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authority. The enforcement process is regulated generally by the Execution Law11,
enacted in 1967, which replaced the Ottoman Temporary Law on Enforcement and
by the English Ordinance to Amend the Law with Regard to Imprisonment for
Debt. As in most legal systems, the enforcement process in Israel begins with the
opening of a file in the Execution Office. Certain types of debts are outside the
sphere of the enforcement office, such as taxes, which have their own track for
enforcement, which is described in Tax (Collection) Ordinance12. Taxes are
included in the bankruptcy procedure.
The enforcement proceedings pertains to any debt expressed in a legally
binding document, referred to by law as a "title of enforcement”. In Israel, there are
various types of titles of enforcement, including judgments (in civil, labor, or
family matters), pledges, bills of exchange, as well as private documents of up to
NIS 50,000 which were recently added to this category.
The Israeli Execution Office or the administrative authority have broad powers
to enforce judgments, including the ability to issue an order of imprisonment
against a judgment debtor that has not paid his judgment debt. If a defendant fails
to comply with an injunction or order for specific performance, the plaintiff can
request that the Court initiate contempt proceedings against the defendant
pursuant to the Contempt of Court Ordinance. In contempt proceedings, the Court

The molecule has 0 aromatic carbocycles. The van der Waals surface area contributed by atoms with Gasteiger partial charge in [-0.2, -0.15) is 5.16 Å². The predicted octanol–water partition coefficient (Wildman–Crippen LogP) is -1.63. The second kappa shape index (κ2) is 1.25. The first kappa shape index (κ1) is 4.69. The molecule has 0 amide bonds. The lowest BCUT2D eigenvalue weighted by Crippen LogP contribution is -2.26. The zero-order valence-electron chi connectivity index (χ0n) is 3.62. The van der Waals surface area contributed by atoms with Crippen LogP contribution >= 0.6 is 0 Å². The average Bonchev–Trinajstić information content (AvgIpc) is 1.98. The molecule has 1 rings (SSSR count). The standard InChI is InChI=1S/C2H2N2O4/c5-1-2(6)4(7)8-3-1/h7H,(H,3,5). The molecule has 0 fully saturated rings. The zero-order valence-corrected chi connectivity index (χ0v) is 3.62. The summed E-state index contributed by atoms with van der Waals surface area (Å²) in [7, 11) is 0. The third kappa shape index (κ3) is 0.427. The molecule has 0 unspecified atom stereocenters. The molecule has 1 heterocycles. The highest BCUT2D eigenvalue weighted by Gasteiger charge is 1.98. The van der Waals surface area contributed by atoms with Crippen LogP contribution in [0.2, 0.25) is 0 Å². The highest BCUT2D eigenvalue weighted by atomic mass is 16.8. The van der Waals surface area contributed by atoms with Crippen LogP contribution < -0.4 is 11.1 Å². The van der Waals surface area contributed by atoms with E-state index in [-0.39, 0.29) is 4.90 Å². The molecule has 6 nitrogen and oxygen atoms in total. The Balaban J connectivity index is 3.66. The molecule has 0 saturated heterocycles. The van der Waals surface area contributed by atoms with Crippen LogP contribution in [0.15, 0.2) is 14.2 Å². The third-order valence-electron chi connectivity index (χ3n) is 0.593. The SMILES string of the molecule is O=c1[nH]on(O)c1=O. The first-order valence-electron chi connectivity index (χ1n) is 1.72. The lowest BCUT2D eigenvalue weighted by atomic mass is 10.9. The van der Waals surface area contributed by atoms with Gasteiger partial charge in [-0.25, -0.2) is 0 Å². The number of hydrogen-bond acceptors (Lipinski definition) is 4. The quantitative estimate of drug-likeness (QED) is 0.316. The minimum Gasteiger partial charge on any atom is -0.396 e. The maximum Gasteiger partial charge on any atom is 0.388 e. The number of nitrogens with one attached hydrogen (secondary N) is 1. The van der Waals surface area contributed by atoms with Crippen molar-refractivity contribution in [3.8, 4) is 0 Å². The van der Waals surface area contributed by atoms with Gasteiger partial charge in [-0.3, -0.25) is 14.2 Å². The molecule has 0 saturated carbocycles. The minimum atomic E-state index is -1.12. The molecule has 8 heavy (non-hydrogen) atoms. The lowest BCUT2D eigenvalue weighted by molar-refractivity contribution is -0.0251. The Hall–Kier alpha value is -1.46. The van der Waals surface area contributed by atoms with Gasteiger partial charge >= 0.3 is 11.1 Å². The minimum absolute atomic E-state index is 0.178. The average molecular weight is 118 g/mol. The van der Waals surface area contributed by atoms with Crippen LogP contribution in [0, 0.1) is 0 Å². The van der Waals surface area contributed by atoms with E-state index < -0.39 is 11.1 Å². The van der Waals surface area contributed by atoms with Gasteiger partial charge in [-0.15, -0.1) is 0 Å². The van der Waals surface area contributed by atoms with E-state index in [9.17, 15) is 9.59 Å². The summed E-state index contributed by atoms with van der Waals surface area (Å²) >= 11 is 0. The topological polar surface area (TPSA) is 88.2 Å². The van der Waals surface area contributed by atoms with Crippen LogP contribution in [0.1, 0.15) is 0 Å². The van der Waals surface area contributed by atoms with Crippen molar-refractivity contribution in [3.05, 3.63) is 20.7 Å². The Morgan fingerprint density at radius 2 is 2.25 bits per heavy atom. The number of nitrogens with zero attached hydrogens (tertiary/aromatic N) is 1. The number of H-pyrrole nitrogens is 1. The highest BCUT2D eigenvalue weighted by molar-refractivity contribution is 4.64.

may impose sanctions on the defendant until he complies with the judgment. Such
sanctions include daily fines or imprisonment.
According to the Execution Law of Israel, a magistrate court judge is
responsible for the Chief Enforcement Officer (CHEO) – a part of Execution Office.
A belief gaining much popularity in Israel is that the system can be made more
efficient, and can provide better solutions for creditors, by defining the function of
the CHEO as solely administrative. As a result, the CHEO deals not only with
enforcement measures with respect to the property of the debtor (i.e. direct
enforcement), but also against the debtor himself (indirect enforcement). As a
result, the CHEO actually fulfills three functions: in addition to being judge of
enforcement (his natural function), he is also judge of contempt and judge of
insolvency (without being a judge of bankruptcy).
It is only within the framework of direct enforcement that the CHEO assumes
the role of a judge of enforcement, although the majority of activities related to
direct enforcement are not carried out by the CHEO but rather by the Receiver and
the Enforcement Officer. The CHEO has judicial discretion regarding direct
enforcement in two areas: supervision of those who carry out the attachment, and
determination of the scope of exempted property. Concerning most of the tasks
involved with direct enforcement, we can roughly define the CHEO as an
11 The Execution Law, 5727-1967, 21 LSI 112 (1966-67), as amended in 1968.
12 Hukei Eretz Yisrael, ch. 157, at 1374, 1929 see more: P. Lerner, Chief Enforcement Officer and
Insolvency in Israeli Law, Theoretical Inquiries in Law 7.2 (2006), p. 566.